Please see attached document.
Mr David Thodey AO
Independent Review of the Australian Public Service
C/- Department of the Prime Minister and Cabinet
PO Box 6500
CANBERRA ACT 2600
By email: email@example.com
Dear Mr Thodey,
Independent Review of the Australian Public Service
The Tax Institute welcomes the opportunity to make a submission to the Department of
the Prime Minister and Cabinet in relation to the Independent Review of the Australian
Public Service (APS Review).
Through its work in relation to tax policy and administration, The Tax Institute liaises with
a number of Departments of State and government entities that engage staff under the
Public Service Act 1999 (Cth) including:
• The Treasury;
• The Australian Taxation Office;
• The Inspector General of Taxation; and
• The Board of Taxation.
The focus of our submission is on the two key agencies involved in policy, law design
and administration in the Australian tax and superannuation systems – being the
Treasury and the Australian Taxation Office (ATO). The matters raised in our submission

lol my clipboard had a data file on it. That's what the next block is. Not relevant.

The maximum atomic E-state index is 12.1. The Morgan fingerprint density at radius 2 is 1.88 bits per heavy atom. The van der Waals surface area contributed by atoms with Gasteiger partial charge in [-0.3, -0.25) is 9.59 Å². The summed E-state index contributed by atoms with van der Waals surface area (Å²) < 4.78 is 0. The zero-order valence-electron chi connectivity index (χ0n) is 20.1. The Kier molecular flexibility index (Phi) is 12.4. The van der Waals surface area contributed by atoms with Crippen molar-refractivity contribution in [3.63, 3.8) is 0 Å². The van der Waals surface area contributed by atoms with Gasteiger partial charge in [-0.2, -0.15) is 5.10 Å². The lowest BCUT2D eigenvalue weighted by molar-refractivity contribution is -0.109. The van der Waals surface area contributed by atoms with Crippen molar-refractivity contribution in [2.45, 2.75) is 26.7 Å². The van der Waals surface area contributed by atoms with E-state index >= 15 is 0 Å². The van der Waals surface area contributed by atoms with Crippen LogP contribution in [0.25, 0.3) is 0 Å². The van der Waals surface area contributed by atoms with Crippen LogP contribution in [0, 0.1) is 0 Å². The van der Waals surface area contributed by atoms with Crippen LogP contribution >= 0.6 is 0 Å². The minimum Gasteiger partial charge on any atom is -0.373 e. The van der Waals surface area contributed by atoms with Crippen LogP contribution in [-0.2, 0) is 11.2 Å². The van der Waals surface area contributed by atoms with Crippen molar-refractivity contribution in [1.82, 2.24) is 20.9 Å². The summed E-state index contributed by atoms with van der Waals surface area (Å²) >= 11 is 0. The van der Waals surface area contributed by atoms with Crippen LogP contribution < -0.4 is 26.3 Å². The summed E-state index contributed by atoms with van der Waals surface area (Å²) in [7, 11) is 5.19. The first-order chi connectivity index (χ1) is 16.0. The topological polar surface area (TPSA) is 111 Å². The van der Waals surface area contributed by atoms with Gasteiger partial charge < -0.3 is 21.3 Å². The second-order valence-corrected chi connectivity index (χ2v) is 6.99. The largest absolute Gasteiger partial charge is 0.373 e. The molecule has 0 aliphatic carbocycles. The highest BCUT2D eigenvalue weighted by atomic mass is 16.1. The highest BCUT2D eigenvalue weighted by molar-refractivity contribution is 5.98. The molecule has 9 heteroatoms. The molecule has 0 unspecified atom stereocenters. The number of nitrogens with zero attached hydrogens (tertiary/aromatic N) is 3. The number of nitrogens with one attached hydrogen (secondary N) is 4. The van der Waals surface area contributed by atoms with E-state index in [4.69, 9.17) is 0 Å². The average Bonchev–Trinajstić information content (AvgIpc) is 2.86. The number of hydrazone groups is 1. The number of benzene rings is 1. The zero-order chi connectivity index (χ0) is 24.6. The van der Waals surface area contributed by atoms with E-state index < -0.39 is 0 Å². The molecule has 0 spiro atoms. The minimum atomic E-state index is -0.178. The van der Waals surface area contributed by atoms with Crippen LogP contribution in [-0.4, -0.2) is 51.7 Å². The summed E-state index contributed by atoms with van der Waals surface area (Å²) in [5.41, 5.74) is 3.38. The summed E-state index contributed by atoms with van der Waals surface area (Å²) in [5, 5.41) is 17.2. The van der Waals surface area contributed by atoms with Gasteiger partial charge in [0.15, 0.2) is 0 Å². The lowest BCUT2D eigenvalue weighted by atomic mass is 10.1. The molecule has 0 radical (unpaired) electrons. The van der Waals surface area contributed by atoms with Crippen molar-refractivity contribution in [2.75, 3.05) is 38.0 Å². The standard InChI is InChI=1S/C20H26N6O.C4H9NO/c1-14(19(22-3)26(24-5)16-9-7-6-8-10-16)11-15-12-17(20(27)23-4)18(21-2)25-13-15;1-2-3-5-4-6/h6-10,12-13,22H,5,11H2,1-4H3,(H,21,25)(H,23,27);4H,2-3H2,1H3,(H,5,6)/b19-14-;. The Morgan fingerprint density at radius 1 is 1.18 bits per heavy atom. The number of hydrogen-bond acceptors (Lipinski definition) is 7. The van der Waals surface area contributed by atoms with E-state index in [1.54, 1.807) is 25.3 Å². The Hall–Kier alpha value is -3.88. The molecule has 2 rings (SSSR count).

are directly relevant to these aspects of the APS review:
• delivering high quality policy advice, regulatory oversight, programs and services;
• tackling complex, multi-sectoral challenges in collaboration with the community,
business and citizens;
• improving citizens’ experience of government and delivering fair outcomes for
• acquiring and maintaining the necessary skills and expertise to fulfil its
Level 10, 175 Pitt Street Tel: 02 8223 0000 firstname.lastname@example.org
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The Tax Institute considers that improvements to the policy development and